Have a good one, and maybe we can continue this another time!

It was nice of you to sing to your grandchildren, grandpa. Makes you less of a scrub.

On another note, how was your Christmas holiday?
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Old 12-28-2013, 05:39 AM
 
Location: Oklahoma
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Quote:
Originally Posted by jonsereed View Post
I'd sure hate to debate TexReb on that one topic

After reading some of his posts I as a Canadian went from viewing Texas as mostly cactus and cattle with a few moist boggy area in the far eastern part to matching it to Louisiana and Mississippi but with oil money.

Boblslawblog sums up the topography and climate of Texas well. Only the eastern 1/4 of Texas truly fits the traditional "southern" paradigm that you see in the states to the east of Texas. There are areas where it transitions. Probably the western half and more specifically the western 1/3 look arid and southwestern and even then a lot of the Texas panhandle shares a lot of similarity with the high plains of Kansas.

In general this argument centers around the idea of whether the people make the place or the place makes the people. Eastern and western Texas are drastically different in climate, terrain and dare I say to some extent culture. Texas Reb is correct in that the people who inhabit west Texas were from points east and were southern in origin. However, the time, place and circumstances in which they settled west Texas were vastly different than those of when east Texas and to some degree central Texas was settled.

You have to understand that Texas Reb has a certain mentality that Texans share with each other and that Southerners share with each other.

That is the one for all and all for one mentality. As for Texans, they all share the bonding history of the Texas revolution and the alamo and all that. And as for southerners, they all share the history of the south and the confederacy and in in Texas Reb that makes Texas, the whole of Texas all the same, and the fact that Texas was included in the confederacy makes the whole of Texas southern, never mind the fact that west Texas wasn't even really settled in 1860. There was controversy about Austin being the state capitol when it was chosen because it was considered an "outpost" at the time.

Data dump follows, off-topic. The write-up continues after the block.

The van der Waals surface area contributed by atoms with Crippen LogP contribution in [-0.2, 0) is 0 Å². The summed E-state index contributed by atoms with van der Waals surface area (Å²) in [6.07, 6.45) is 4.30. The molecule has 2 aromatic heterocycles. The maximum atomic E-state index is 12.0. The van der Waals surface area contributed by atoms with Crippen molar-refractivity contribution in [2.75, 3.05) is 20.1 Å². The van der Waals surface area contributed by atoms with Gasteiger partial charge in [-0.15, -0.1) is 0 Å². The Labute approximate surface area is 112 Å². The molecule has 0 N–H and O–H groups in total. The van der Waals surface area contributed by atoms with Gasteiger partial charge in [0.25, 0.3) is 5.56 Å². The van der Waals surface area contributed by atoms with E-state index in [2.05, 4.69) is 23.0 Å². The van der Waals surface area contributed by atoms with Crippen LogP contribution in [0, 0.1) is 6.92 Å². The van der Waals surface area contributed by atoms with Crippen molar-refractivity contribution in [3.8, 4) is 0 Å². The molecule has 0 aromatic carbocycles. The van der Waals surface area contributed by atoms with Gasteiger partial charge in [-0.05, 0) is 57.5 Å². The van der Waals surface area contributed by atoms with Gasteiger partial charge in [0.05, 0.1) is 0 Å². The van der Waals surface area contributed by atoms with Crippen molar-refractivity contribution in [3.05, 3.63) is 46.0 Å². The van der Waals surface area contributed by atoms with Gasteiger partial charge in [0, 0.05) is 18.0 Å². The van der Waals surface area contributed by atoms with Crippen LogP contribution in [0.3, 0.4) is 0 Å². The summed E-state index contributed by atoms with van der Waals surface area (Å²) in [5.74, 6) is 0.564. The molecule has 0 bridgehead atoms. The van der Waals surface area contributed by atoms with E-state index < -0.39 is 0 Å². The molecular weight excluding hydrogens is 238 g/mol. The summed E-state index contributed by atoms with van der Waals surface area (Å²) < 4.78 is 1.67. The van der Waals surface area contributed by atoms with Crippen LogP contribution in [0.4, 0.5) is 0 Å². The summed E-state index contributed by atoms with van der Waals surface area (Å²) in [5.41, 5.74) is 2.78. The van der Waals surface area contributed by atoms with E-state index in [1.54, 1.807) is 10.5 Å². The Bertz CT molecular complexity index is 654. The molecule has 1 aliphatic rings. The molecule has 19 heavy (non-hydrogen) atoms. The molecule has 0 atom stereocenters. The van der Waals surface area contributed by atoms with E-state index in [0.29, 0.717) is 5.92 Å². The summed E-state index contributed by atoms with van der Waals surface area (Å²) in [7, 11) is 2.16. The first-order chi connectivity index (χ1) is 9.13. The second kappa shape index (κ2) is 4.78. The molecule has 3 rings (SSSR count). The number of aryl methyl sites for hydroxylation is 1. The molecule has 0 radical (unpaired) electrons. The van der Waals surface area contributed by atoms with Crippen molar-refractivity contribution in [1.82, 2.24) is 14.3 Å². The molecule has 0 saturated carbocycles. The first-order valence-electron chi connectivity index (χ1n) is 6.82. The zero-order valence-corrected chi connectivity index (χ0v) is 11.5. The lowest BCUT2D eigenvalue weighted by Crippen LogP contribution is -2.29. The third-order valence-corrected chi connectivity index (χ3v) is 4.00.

Here is an 1860 county map that illustrates my point. Notice the difference between east and west Texas here. Notice how the the county lines change from diagonal to in line with cardinal planes. (The cardinal plane counties are in gray). As a rule of thumb I would say that the "diagonal" counties represent the part of Texas that is purely southern. The "cardinal plane" counties could be considered southern or southwestern. And the counties that don't exist in 1860 and El Paso County and Presidio would be "southwestern" (although the northern aspect of the panhandle could be considered great plains).



Texas 1860 Census

http://www.mapofus.org/texas/

Last edited by eddie gein; 12-28-2013 at 06:42 AM..
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Old 12-29-2013, 05:50 PM
 
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Quote:
=eddie gein;32772962]Boblslawblog sums up the topography and climate of Texas well. Only the eastern 1/4 of Texas truly fits the traditional "southern" paradigm that you see in the states to the east of Texas. There are areas where it transitions. Probably the western half and more specifically the western 1/3 look arid and southwestern and even then a lot of the Texas panhandle shares a lot of similarity with the high plains of Kansas.
The more and more I look over our exchanges, the more it become somewhat evident, that we are talking past each other.

It seems you are trying to make a point, that I never denied and neither has anyone else.

WHAT is your central point, is the question (at least on my end).

Yes, about a fourth to a third of Texas is forest or semi-forest. The topographical issue has never been the main point when it comes to the State of Texas, as a whole, being a Southern state.

That is to say -- and it has been said countless times -- if geography alone were the criteria of what places a state in a region? Well then, a goodly part of it would not be the landscape of the Deep South. But then again? Neither would other parts of the Old Confederate States. For instance? I can provide pictures of areas of the Mississippi Delta which one could easily -- if they didn't know any different -- look like the flat-lands of west Texas cotton fields.

Quote: